The Government shutdown is over - but will the GOP learn its lesson?
Two weeks of shutdown took and estimated $24 billion out of the US economy
By any reckoning the Republican Party gained nothing during the nearly three weeks of Washington’s budget and deficit ceiling stand-off except an extraordinary plunge in its approval ratings in opinion polls. The great unknown today however is: will it take stock and change its posture going forward?
“Hopefully, the lesson is to stop this foolish childishness,” John McCain, the Senator from Arizona, said yesterday. His frustration was directed not just at the conservative wing of the House but also at a few colleagues closer to him, notably Senator Ted Cruz, the Tea Party senator from Texas, whose idea it was to try to use the budget and debt ceiling showdown to gut President Barack Obama’s healthcare law.
With Standard & Poor’s estimating that the shenanigans since 1 October have taken $24 billion out of the US economy, it seems clear that it is the Republicans that most Americans will blame. The Party surely also managed to distract the country from what should have been a terrible period for President Obama thanks to horrible glitches in the web site that is meant to give uninsured Americans access to healthcare.
So the brand could do with some repairing. “Is there short-term damage? Yes,” Representative Charlie Dent, a Pennsylvania Republican, commented. “Is there long-term damage? We’ll see.”
Republican leaders at least have some cushion between now and next November when midterm elections will be held and control of both houses of Congress will be up for grabs. Yesterday’s deal is only a reprieve and the Party will have the chance to take a more moderate approach as a bi-partisan panel gets to work shortly on trying to resolve the wider fiscal issues facing the country. If it wants to. Or, if it can.
Mr Cruz, whose hometown paper, the Houston Chronicle, this week reversed the endorsement it gave him when he ran for election last year, was defiant when the package was passed on the Senate floor and so were many seemingly unbowed conservatives in the House. If some like Mr McCain are now urging moderation, it isn’t clear all will listen and the risk may be greater than ever of the Party breaking in two.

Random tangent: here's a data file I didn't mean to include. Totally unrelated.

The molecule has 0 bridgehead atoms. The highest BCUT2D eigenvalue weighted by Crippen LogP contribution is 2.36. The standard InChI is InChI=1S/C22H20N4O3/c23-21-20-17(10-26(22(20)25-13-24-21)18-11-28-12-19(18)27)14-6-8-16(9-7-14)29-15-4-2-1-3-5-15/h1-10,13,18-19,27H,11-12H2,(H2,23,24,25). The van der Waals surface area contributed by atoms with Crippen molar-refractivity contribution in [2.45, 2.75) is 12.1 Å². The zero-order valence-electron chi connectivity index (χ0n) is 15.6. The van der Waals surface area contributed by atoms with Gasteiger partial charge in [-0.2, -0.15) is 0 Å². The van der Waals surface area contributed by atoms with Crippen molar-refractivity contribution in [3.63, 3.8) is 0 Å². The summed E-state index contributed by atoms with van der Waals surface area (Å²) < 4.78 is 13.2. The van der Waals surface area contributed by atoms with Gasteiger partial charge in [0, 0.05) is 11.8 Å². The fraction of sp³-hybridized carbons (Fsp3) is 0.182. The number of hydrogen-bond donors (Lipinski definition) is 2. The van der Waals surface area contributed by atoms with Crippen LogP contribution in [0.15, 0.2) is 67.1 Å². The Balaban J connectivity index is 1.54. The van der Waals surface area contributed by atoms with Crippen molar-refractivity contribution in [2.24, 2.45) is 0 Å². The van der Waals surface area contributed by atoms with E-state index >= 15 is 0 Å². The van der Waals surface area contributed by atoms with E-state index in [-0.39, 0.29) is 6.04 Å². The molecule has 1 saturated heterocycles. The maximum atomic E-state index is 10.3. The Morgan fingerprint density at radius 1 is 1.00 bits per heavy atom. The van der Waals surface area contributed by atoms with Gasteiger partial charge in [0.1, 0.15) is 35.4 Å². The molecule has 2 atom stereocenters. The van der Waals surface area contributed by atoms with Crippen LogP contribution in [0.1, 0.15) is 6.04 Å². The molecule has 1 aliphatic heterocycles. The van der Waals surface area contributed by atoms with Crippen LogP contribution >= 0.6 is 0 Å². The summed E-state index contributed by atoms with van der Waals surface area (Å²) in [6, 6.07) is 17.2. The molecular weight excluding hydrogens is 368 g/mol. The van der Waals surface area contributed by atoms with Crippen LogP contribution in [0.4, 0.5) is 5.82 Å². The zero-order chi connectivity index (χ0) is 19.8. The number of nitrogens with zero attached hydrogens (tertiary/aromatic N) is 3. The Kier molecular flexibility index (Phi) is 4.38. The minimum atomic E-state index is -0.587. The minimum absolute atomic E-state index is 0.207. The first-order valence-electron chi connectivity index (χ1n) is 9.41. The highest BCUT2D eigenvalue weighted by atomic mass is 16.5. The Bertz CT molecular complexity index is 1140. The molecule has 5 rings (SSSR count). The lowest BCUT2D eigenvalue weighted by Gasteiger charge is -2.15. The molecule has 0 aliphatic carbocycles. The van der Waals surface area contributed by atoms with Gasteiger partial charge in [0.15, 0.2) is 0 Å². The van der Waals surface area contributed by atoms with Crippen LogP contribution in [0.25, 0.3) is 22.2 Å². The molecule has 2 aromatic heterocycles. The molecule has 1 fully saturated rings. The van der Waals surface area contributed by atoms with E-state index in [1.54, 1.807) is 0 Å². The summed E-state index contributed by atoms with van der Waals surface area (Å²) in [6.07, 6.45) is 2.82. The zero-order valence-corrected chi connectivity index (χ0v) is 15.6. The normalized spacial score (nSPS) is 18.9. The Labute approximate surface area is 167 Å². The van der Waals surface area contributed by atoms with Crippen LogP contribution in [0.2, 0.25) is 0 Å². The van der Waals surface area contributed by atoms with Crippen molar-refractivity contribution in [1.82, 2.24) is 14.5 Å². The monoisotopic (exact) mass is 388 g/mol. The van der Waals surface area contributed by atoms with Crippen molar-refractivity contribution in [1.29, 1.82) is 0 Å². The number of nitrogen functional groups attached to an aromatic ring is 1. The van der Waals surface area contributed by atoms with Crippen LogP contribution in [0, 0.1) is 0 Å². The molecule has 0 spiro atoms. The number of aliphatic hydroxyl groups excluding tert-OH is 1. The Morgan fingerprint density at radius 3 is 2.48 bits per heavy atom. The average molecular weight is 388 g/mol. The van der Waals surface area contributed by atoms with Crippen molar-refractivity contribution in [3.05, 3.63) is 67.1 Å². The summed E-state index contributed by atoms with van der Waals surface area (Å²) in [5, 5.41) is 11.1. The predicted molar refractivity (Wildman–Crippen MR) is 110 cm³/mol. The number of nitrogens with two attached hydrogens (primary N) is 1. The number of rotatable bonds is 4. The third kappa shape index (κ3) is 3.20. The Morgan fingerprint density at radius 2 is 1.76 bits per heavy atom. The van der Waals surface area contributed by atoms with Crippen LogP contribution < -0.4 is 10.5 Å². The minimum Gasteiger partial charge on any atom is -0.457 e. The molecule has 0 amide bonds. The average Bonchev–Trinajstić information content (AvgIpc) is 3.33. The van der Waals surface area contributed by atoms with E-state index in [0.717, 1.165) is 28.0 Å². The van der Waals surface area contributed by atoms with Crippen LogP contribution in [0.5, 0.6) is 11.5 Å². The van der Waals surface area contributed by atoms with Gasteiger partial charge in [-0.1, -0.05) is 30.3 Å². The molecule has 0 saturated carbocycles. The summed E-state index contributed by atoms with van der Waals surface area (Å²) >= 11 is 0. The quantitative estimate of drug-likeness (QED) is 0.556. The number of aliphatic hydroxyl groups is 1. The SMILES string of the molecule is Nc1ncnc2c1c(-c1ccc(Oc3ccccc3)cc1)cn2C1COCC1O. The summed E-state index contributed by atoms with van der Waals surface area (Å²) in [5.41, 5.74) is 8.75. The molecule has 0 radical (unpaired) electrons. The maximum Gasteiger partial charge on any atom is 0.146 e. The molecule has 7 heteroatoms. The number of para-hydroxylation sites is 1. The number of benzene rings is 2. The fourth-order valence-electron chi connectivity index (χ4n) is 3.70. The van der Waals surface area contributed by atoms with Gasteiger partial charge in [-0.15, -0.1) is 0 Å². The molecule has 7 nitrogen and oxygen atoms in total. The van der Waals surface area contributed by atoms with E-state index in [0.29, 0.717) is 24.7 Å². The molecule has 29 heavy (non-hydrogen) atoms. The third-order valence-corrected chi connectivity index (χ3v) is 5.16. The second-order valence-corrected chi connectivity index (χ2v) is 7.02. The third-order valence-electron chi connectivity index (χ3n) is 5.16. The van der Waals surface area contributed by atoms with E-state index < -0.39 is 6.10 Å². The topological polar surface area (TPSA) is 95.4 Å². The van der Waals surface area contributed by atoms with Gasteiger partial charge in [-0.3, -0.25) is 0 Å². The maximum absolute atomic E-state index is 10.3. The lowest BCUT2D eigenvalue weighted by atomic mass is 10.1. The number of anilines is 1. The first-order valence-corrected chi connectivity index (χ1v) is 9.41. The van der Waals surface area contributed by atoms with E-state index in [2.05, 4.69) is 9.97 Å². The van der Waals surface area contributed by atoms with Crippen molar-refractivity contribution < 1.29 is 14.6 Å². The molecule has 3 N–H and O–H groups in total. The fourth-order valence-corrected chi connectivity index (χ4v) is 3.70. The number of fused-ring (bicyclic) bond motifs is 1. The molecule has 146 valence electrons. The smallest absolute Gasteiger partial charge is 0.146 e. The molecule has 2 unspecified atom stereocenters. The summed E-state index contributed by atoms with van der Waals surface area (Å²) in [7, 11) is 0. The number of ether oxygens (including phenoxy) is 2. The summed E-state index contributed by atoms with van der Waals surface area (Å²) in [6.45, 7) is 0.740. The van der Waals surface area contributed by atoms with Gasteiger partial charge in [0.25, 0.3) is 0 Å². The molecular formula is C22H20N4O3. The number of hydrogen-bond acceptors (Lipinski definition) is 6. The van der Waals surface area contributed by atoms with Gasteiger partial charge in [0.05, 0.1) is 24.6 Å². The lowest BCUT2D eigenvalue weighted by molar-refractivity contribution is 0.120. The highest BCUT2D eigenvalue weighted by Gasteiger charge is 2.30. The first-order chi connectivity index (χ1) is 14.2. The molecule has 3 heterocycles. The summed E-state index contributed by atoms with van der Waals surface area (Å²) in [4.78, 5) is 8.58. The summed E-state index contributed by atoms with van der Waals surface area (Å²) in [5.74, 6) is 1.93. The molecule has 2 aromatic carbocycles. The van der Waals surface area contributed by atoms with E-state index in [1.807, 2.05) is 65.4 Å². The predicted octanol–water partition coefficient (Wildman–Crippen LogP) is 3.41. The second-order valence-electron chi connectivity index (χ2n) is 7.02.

“I think that the Republican Party has evolved into two groups: the old time establishment - highly-paid consultants who say that this is the way things are, and the way things should be, and they are not nearly in touch with our evolving constituency out there,” Rep. John Fleming of Louisiana, a conservative, insisted, speaking of Mr McCain and others. “The politicians up here who have been holding strong are people who are nearest to the people. More recently elected, not part of the media, glass-bubble echo chamber.”
- 1 Al Pacino on suffering from depression: 'It can last and it's terrifying'
- 2 Half of young women unable to ‘locate vagina’ and 65% find it difficult to say the word
- 3 Saudis risk new Muslim division with proposal to move Mohamed’s tomb
- 4 A teacher speaks out: 'I'm effectively being forced out of a career that I wanted to love'
- 5 Mexican woman becomes world’s 'oldest person' at 127
Perez Hilton apologises for publishing Jennifer Lawrence naked photo leak
Jennifer Lawrence 'nude photo hacker' claims there are hundreds more celebrity images to come
Victoria Justice on naked photo leak: 'Let me nip this in the bud right now – pun intended'
Saudis risk new Muslim division with proposal to move Mohamed’s tomb
Ariana Grande nude photos leak: Pictures are completely fake, say representatives
Rotherham child sex abuse scandal: Labour Home Office to be probed over what Tony Blair's government knew - and when
What do immigrants really think of Britain? Polish immigrant's Reddit post goes viral
Ashya King: Parents of five-year-old boy refused permission to visit him in hospital and denied bail at Spanish court
With Douglas Carswell joining Ukip, my party has taken another giant step forward
When elitism grips the top of British society to this extent, there is only one answer: abolish private schools
Ashya King: 'Cruel NHS has not given us the treatment we need', says father of five-year-old with brain tumour who fled to Spain
Negotiable: Randstad Education Sheffield: Primary PPA Teachers required for wo...
£21000 - £35000 per annum: Randstad Education Cambridge: Maths teachers requir...
£35000 - £38000 per annum + benefits: Ashdown Group: Executive Assistant/Event...
£23760 - £33600 per annum + pre 12 week AWR : Randstad Education Manchester Se...